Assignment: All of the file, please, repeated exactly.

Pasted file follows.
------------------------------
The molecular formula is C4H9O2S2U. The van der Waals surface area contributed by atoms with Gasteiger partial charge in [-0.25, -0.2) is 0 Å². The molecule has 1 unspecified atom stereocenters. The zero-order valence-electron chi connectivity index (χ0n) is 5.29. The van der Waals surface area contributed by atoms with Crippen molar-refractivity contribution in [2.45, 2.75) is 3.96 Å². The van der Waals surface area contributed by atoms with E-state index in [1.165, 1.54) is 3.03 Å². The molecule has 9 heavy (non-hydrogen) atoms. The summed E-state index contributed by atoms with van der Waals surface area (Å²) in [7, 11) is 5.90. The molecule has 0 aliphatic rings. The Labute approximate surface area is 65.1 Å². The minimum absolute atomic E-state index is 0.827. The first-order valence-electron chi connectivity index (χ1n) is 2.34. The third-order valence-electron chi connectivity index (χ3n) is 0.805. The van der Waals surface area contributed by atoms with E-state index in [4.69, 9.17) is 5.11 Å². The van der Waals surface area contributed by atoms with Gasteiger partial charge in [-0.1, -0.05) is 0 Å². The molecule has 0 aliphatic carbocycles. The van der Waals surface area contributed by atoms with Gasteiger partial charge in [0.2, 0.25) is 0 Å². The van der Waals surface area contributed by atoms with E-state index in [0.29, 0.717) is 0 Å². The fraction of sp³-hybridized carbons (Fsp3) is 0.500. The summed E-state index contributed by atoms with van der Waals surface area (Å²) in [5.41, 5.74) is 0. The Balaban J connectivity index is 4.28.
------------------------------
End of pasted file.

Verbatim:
The molecular formula is C4H9O2S2U. The van der Waals surface area contributed by atoms with Gasteiger partial charge in [-0.25, -0.2) is 0 Å². The molecule has 1 unspecified atom stereocenters. The zero-order valence-electron chi connectivity index (χ0n) is 5.29. The van der Waals surface area contributed by atoms with Crippen molar-refractivity contribution in [2.45, 2.75) is 3.96 Å². The van der Waals surface area contributed by atoms with E-state index in [1.165, 1.54) is 3.03 Å². The molecule has 9 heavy (non-hydrogen) atoms. The summed E-state index contributed by atoms with van der Waals surface area (Å²) in [7, 11) is 5.90. The molecule has 0 aliphatic rings. The Labute approximate surface area is 65.1 Å². The minimum absolute atomic E-state index is 0.827. The first-order valence-electron chi connectivity index (χ1n) is 2.34. The third-order valence-electron chi connectivity index (χ3n) is 0.805. The van der Waals surface area contributed by atoms with E-state index in [4.69, 9.17) is 5.11 Å². The van der Waals surface area contributed by atoms with Gasteiger partial charge in [-0.1, -0.05) is 0 Å². The molecule has 0 aliphatic carbocycles. The van der Waals surface area contributed by atoms with Gasteiger partial charge in [0.2, 0.25) is 0 Å². The van der Waals surface area contributed by atoms with E-state index in [0.29, 0.717) is 0 Å². The fraction of sp³-hybridized carbons (Fsp3) is 0.500. The summed E-state index contributed by atoms with van der Waals surface area (Å²) in [5.41, 5.74) is 0. The Balaban J connectivity index is 4.28.